• You will be subject to graduate monitoring at Birkbeck and will undergo an upgrade process, from MPhil to PhD (usually in your second full-time, or third or fourth part-time year). 
  • At Wellcome Collection you will attend supervision panel meetings and conservation handling training. You may also contribute research to relevant Wellcome exhibitions, potentially also organising a public engagement event. 
  • The successful candidate will be expected to organise a two-day academic knowledge exchange event.


  • At Birkbeck, you will be based in the Department of English and Humanities, in the School of Arts. You will receive co-supervision from Dr Isabel Davis and Dr Susan Wiseman, who have international research reputations; their work, together, spans the period 1300-1700.
    • Dr Wiseman has published widely on women, metamorphosis and the material conditions of non-elite life and writing in the early modern period.
    • Dr Davis has a publications record extending from the Middle Ages across the Reformation, specialising in gender and sexual ethics in devotional perspective; her work has also taken on a medical humanities trajectory.
  • At Wellcome Collection, you will be supervised by Dr Elma Brenner, the person most familiar with the relevant Wellcome holdings, and an internationally known scholar of Anglo-French medieval medicine and religion.

Essential skills/attributes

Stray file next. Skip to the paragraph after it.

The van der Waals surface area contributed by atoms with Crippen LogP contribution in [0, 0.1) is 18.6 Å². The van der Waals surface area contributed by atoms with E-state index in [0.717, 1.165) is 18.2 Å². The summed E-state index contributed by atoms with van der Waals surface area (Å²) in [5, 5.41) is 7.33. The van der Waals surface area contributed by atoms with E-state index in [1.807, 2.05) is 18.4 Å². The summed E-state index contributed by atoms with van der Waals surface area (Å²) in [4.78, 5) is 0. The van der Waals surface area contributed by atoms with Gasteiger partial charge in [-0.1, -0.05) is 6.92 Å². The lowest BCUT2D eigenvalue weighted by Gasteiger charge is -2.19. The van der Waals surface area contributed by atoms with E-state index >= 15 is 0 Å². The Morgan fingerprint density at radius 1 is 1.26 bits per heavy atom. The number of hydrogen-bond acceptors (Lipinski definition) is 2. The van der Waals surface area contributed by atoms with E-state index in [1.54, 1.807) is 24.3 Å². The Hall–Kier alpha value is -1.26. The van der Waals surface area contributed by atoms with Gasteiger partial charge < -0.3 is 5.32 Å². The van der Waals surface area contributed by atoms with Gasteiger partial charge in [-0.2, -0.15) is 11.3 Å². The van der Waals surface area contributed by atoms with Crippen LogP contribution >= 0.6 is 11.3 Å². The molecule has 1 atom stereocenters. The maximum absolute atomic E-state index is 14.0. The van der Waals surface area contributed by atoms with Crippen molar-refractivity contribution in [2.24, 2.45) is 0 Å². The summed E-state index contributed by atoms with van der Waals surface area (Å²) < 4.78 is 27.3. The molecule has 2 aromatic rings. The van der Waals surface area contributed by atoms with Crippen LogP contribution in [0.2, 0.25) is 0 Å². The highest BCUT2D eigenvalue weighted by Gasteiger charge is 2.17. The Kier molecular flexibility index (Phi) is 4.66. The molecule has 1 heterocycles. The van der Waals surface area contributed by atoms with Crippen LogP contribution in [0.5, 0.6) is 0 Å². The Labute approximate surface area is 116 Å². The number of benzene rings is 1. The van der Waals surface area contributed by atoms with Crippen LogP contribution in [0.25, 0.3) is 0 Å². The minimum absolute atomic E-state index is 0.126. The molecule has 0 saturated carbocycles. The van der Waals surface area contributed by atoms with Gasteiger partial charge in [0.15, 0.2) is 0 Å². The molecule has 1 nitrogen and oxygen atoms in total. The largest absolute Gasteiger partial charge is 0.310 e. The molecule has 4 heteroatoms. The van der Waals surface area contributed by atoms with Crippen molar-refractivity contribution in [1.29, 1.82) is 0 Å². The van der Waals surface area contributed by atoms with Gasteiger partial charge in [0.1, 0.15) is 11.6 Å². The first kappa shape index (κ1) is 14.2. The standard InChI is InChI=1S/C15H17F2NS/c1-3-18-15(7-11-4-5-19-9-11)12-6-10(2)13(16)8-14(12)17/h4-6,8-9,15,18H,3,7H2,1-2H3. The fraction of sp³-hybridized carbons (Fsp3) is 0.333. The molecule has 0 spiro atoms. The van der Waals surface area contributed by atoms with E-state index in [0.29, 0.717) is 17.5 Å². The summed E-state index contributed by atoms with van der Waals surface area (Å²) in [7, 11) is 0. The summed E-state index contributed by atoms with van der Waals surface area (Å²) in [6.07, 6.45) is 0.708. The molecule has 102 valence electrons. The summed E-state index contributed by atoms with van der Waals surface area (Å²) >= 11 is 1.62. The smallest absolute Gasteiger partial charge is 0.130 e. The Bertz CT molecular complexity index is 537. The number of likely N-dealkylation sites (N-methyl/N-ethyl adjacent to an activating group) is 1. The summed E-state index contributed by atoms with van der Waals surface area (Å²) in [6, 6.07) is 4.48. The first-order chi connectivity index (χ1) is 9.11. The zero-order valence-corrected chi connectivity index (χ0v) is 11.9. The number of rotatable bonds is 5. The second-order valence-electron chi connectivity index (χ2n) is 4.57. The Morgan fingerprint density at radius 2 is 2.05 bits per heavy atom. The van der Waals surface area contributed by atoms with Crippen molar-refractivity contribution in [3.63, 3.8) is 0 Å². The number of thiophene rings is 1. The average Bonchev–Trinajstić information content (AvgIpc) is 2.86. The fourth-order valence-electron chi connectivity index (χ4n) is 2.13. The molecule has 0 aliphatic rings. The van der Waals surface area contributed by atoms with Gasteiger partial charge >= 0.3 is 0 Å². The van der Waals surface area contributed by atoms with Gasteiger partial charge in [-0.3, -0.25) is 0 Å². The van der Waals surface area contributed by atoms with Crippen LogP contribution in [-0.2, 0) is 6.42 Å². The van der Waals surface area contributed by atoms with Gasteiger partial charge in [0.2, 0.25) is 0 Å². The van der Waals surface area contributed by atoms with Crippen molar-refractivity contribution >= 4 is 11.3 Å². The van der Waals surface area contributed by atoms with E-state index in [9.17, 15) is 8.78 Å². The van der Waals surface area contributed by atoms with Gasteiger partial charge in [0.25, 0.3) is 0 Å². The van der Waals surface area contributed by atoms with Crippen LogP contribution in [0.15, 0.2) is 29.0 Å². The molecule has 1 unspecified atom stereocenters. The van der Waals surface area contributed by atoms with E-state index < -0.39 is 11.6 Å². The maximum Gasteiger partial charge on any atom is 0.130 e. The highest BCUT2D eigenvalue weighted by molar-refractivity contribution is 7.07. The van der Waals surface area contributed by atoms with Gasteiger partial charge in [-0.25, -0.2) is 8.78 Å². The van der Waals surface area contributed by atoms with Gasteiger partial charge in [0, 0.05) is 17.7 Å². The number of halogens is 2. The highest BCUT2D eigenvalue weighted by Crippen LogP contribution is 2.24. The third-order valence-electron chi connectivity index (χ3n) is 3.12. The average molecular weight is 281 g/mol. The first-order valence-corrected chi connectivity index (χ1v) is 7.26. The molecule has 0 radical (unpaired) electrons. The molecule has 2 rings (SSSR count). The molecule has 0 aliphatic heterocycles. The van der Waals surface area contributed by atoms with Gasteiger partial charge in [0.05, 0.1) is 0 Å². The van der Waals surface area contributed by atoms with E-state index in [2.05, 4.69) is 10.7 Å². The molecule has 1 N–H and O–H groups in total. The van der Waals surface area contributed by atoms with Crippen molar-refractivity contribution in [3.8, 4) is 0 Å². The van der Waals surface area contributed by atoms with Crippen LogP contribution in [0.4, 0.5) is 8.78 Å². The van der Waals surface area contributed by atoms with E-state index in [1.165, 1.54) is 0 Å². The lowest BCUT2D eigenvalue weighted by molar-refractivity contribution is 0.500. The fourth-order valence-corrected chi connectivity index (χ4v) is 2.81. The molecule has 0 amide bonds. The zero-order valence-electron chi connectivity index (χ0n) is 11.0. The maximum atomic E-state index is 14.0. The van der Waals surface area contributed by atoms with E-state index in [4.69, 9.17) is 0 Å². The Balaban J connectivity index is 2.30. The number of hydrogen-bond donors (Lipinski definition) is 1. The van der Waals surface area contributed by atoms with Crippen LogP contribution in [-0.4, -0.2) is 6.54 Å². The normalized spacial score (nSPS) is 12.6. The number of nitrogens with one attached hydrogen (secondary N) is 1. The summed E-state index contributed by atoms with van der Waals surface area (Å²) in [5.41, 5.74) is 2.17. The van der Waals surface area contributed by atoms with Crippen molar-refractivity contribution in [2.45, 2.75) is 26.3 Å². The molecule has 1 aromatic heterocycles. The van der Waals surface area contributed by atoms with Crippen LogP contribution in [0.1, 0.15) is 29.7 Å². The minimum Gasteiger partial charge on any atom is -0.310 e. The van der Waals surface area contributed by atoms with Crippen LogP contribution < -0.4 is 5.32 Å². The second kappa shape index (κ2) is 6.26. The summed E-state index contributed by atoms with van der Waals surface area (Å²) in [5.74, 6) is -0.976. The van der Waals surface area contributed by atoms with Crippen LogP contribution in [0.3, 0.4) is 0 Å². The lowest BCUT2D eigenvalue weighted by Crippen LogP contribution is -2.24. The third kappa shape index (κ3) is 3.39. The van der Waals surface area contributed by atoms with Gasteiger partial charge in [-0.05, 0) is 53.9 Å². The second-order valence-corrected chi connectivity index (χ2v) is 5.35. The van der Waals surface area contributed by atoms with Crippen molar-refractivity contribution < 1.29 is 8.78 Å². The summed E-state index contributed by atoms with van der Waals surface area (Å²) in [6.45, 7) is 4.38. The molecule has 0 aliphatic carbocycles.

• A good or excellent result at BA and MA levels in a cognate subject area.
  • Some experience of reading Middle English.
  • A clear and interesting research proposal that fulfils the expectations of this topic.
  • A range of training opportunities are included in this offer which make it possible for candidates to apply from any relevant discipline, although some experience of reading Middle English is required.

Desirable skills/attributes

  • Language skills - higher level Middle English experience; Latin, French or other European languages.
  • Experience of palaeography and codicology and of handling manuscripts and early printed books.

How to apply

Terms and conditions

  • The studentship is subject to RCUK eligibility criteria, and will cover home or EU fees and stipend at RCUK rates. The studentship will provide up to three years' funding for full-time students with the opportunity to extend to a maximum of four years' full-time support. Part-time applications are welcome and will be awarded on an equivalent pro-rata basis.

Birkbeck and Wellcome Collection are committed to equality and diversity: 

  • Birkbeck operates within national schemes such as Athena Swan, the Race Equality Chartermark, Disability Confident, Mindful Employer and the Stonewall Diversity Champions Programme.
  • Wellcome, the parent body of Wellcome Collection, recently made diversity and inclusion one of its priority areas. It is a Stonewall Diversity Champion and a member of the Business Disability Forum and Working Families.